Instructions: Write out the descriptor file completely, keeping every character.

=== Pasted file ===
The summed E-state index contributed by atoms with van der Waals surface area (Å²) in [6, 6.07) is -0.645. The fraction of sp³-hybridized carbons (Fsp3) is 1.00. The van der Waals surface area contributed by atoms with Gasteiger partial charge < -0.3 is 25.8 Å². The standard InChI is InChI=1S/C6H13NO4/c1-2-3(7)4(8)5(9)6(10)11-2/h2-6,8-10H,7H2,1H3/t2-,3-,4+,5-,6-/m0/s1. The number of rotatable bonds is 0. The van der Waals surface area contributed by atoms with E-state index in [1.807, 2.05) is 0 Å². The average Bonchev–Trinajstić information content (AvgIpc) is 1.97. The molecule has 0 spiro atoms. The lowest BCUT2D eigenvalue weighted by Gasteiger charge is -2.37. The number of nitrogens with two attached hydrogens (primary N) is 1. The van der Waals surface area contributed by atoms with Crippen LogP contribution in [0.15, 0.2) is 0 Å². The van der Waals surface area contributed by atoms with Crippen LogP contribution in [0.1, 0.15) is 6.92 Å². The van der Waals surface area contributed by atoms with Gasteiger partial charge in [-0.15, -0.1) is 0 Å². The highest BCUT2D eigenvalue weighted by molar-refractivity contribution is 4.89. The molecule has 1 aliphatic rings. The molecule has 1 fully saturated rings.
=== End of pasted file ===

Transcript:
The summed E-state index contributed by atoms with van der Waals surface area (Å²) in [6, 6.07) is -0.645. The fraction of sp³-hybridized carbons (Fsp3) is 1.00. The van der Waals surface area contributed by atoms with Gasteiger partial charge < -0.3 is 25.8 Å². The standard InChI is InChI=1S/C6H13NO4/c1-2-3(7)4(8)5(9)6(10)11-2/h2-6,8-10H,7H2,1H3/t2-,3-,4+,5-,6-/m0/s1. The number of rotatable bonds is 0. The van der Waals surface area contributed by atoms with E-state index in [1.807, 2.05) is 0 Å². The average Bonchev–Trinajstić information content (AvgIpc) is 1.97. The molecule has 0 spiro atoms. The lowest BCUT2D eigenvalue weighted by Gasteiger charge is -2.37. The number of nitrogens with two attached hydrogens (primary N) is 1. The van der Waals surface area contributed by atoms with Crippen LogP contribution in [0.15, 0.2) is 0 Å². The van der Waals surface area contributed by atoms with Crippen LogP contribution in [0.1, 0.15) is 6.92 Å². The van der Waals surface area contributed by atoms with Gasteiger partial charge in [-0.15, -0.1) is 0 Å². The highest BCUT2D eigenvalue weighted by molar-refractivity contribution is 4.89. The molecule has 1 aliphatic rings. The molecule has 1 fully saturated rings.